Striving to be our best is a lesson that is important for my boys to learn. They must know that their best means their best. In a world where competition runs rampant it is easy to get caught up in it. For some people this means they may become obsessed with it. For others, like my middle child and myself, it means we shy away from it due to fear of failure. I am so grateful for my husband who is always quick to remind my boys to believe in themselves. If he hears self doubt in their words, he is quick to correct them by replacing their negative words with positive ones and making them repeat after him.

    There are kids who instinctively have less fear of failure and more drive. Whether it is a competitive nature that feeds it or a need to be the best. My middle guy is more sensitive in that way. He is aware of not wanting to take away from others. As I explained to him, there is a time and place for that. Individual goals mean that you don’t have to take away from anyone else. As I write this, it is so clear that individual goals would have been the way to motivate him from the start. It is in his nature to achieve on a individual level where he doesn’t feel the pressure of competing with anyone else.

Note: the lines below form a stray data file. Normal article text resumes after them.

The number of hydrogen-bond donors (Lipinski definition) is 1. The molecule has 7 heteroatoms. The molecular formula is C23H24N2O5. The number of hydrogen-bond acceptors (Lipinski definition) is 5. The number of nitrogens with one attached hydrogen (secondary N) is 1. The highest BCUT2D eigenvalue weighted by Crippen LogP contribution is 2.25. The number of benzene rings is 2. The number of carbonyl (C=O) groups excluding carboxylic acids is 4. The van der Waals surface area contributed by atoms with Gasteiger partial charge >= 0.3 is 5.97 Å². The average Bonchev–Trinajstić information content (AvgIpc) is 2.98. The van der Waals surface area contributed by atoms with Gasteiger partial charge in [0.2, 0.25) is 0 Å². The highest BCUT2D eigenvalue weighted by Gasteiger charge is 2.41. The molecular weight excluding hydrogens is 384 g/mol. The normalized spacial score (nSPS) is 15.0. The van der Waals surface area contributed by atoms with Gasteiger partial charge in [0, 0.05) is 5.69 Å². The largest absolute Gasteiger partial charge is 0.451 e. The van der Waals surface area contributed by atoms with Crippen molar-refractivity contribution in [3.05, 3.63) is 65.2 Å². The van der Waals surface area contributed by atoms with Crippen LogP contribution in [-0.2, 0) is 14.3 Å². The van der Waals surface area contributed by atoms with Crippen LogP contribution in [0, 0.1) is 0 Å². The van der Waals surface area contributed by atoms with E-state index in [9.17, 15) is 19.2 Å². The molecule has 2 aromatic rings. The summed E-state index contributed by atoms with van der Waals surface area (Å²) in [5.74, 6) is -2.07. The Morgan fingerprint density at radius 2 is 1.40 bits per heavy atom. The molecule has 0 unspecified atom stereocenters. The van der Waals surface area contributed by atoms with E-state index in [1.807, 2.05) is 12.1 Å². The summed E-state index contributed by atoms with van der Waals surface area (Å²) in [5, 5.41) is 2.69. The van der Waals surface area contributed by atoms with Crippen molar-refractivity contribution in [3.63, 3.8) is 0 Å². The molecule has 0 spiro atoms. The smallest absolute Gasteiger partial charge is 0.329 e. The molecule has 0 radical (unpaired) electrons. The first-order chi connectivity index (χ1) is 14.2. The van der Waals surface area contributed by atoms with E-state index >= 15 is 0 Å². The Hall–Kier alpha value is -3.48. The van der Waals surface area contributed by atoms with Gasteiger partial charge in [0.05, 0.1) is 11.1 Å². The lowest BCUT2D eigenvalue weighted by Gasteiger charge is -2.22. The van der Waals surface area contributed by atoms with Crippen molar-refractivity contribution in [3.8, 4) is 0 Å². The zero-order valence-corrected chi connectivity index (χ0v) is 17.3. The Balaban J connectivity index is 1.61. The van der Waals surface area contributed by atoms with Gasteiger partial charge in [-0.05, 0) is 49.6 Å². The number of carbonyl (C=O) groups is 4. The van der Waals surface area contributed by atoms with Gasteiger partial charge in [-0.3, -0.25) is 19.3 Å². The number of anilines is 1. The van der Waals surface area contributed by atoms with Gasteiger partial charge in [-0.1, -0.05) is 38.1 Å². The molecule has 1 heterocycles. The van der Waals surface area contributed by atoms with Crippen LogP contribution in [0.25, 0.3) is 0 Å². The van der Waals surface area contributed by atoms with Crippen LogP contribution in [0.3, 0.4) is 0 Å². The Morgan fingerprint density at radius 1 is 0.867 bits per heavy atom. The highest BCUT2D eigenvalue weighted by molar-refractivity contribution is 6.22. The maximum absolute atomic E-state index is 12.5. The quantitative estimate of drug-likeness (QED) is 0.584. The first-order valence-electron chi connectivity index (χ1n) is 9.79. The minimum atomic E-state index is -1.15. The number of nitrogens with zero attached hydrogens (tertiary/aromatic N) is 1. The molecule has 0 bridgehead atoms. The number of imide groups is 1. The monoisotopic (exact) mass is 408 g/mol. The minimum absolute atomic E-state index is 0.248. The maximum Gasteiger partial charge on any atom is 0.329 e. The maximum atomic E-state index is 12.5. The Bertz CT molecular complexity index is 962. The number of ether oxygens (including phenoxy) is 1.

This simple, ten minute talk with my eight year old taught me so much, in more ways than one. It taught me about him, myself and my parenting. It reminded me why it is so important to be in tune with my boys. It also reminded me of the joys and beauty of being a parent. My husband and I will support our boys in the best way we know how. We will make mistakes and so will they, but as long as we keep the lines of communication open and the love flowing, we will design these blank canvases together. Love to heaven…